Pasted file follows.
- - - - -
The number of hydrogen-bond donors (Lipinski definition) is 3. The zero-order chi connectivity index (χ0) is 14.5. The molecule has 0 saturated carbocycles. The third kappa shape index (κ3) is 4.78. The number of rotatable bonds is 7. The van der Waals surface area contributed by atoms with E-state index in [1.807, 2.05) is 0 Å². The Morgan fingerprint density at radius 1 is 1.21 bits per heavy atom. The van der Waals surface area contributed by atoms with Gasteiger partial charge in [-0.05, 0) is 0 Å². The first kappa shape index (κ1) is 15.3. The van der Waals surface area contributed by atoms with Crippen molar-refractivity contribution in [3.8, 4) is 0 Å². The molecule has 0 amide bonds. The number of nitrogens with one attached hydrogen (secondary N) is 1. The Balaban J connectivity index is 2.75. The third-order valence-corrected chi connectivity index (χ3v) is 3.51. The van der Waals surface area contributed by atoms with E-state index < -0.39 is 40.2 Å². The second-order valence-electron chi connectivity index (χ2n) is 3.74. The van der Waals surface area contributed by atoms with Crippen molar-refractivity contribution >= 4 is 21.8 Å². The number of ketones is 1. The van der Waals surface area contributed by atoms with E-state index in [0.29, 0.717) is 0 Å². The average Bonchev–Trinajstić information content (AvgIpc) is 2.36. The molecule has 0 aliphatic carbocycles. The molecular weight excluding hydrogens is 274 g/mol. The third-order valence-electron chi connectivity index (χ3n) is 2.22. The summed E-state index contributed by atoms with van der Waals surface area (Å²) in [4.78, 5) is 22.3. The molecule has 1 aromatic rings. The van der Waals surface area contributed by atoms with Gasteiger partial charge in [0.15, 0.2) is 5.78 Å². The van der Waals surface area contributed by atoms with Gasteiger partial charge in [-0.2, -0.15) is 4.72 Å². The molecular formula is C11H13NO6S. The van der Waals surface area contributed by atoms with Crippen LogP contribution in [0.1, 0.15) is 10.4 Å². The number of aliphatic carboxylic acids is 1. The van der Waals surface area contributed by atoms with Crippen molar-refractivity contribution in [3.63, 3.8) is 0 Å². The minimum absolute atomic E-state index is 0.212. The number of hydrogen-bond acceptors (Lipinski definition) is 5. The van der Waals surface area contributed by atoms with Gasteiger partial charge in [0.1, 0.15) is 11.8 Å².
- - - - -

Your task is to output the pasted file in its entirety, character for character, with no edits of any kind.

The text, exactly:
The number of hydrogen-bond donors (Lipinski definition) is 3. The zero-order chi connectivity index (χ0) is 14.5. The molecule has 0 saturated carbocycles. The third kappa shape index (κ3) is 4.78. The number of rotatable bonds is 7. The van der Waals surface area contributed by atoms with E-state index in [1.807, 2.05) is 0 Å². The Morgan fingerprint density at radius 1 is 1.21 bits per heavy atom. The van der Waals surface area contributed by atoms with Gasteiger partial charge in [-0.05, 0) is 0 Å². The first kappa shape index (κ1) is 15.3. The van der Waals surface area contributed by atoms with Crippen molar-refractivity contribution in [3.8, 4) is 0 Å². The molecule has 0 amide bonds. The number of nitrogens with one attached hydrogen (secondary N) is 1. The Balaban J connectivity index is 2.75. The third-order valence-corrected chi connectivity index (χ3v) is 3.51. The van der Waals surface area contributed by atoms with E-state index < -0.39 is 40.2 Å². The second-order valence-electron chi connectivity index (χ2n) is 3.74. The van der Waals surface area contributed by atoms with Crippen molar-refractivity contribution >= 4 is 21.8 Å². The number of ketones is 1. The van der Waals surface area contributed by atoms with E-state index in [0.29, 0.717) is 0 Å². The average Bonchev–Trinajstić information content (AvgIpc) is 2.36. The molecule has 0 aliphatic carbocycles. The molecular weight excluding hydrogens is 274 g/mol. The third-order valence-electron chi connectivity index (χ3n) is 2.22. The summed E-state index contributed by atoms with van der Waals surface area (Å²) in [4.78, 5) is 22.3. The molecule has 1 aromatic rings. The van der Waals surface area contributed by atoms with Gasteiger partial charge in [0.15, 0.2) is 5.78 Å². The van der Waals surface area contributed by atoms with Gasteiger partial charge in [-0.2, -0.15) is 4.72 Å². The molecular formula is C11H13NO6S. The van der Waals surface area contributed by atoms with Crippen LogP contribution in [0.1, 0.15) is 10.4 Å². The number of aliphatic carboxylic acids is 1. The van der Waals surface area contributed by atoms with Crippen molar-refractivity contribution in [3.63, 3.8) is 0 Å². The minimum absolute atomic E-state index is 0.212. The number of hydrogen-bond acceptors (Lipinski definition) is 5. The van der Waals surface area contributed by atoms with Gasteiger partial charge in [0.1, 0.15) is 11.8 Å².